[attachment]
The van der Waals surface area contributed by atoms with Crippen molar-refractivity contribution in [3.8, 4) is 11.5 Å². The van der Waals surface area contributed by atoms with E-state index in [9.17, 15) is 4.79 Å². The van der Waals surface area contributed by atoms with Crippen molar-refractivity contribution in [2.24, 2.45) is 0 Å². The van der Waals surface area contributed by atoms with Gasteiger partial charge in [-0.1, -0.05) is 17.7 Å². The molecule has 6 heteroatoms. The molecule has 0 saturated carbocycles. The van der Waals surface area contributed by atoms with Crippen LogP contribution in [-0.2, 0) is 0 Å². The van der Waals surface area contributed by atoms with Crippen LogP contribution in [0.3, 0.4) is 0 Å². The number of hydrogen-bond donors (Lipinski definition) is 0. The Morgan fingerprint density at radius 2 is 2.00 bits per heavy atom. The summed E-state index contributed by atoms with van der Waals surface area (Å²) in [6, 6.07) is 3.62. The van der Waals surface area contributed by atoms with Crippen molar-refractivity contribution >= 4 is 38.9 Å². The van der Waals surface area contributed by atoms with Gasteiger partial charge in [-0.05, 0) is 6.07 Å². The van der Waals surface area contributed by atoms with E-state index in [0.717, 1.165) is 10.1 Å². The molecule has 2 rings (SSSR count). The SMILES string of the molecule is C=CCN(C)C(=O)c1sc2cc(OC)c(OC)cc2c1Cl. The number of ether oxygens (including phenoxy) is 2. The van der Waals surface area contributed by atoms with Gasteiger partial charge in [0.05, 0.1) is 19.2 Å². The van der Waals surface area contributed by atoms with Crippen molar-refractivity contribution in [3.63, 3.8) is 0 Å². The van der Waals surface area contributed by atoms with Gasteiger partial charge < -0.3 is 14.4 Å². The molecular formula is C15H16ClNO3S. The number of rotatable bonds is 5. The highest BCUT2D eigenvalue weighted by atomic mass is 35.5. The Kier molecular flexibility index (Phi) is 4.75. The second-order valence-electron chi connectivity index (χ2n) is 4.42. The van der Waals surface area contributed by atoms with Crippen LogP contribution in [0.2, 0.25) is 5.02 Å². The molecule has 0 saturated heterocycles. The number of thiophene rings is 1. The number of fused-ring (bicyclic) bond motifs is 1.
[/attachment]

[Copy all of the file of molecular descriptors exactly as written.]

The van der Waals surface area contributed by atoms with Crippen molar-refractivity contribution in [3.8, 4) is 11.5 Å². The van der Waals surface area contributed by atoms with E-state index in [9.17, 15) is 4.79 Å². The van der Waals surface area contributed by atoms with Crippen molar-refractivity contribution in [2.24, 2.45) is 0 Å². The van der Waals surface area contributed by atoms with Gasteiger partial charge in [-0.1, -0.05) is 17.7 Å². The molecule has 6 heteroatoms. The molecule has 0 saturated carbocycles. The van der Waals surface area contributed by atoms with Crippen LogP contribution in [-0.2, 0) is 0 Å². The van der Waals surface area contributed by atoms with Crippen LogP contribution in [0.3, 0.4) is 0 Å². The number of hydrogen-bond donors (Lipinski definition) is 0. The Morgan fingerprint density at radius 2 is 2.00 bits per heavy atom. The summed E-state index contributed by atoms with van der Waals surface area (Å²) in [6, 6.07) is 3.62. The van der Waals surface area contributed by atoms with Crippen molar-refractivity contribution >= 4 is 38.9 Å². The van der Waals surface area contributed by atoms with Gasteiger partial charge in [-0.05, 0) is 6.07 Å². The van der Waals surface area contributed by atoms with E-state index in [0.717, 1.165) is 10.1 Å². The molecule has 2 rings (SSSR count). The SMILES string of the molecule is C=CCN(C)C(=O)c1sc2cc(OC)c(OC)cc2c1Cl. The number of ether oxygens (including phenoxy) is 2. The van der Waals surface area contributed by atoms with Gasteiger partial charge in [0.05, 0.1) is 19.2 Å². The van der Waals surface area contributed by atoms with Crippen molar-refractivity contribution in [3.63, 3.8) is 0 Å². The van der Waals surface area contributed by atoms with Gasteiger partial charge < -0.3 is 14.4 Å². The molecular formula is C15H16ClNO3S. The number of rotatable bonds is 5. The highest BCUT2D eigenvalue weighted by atomic mass is 35.5. The Kier molecular flexibility index (Phi) is 4.75. The second-order valence-electron chi connectivity index (χ2n) is 4.42. The van der Waals surface area contributed by atoms with Crippen LogP contribution in [0.2, 0.25) is 5.02 Å². The molecule has 0 saturated heterocycles. The number of thiophene rings is 1. The number of fused-ring (bicyclic) bond motifs is 1.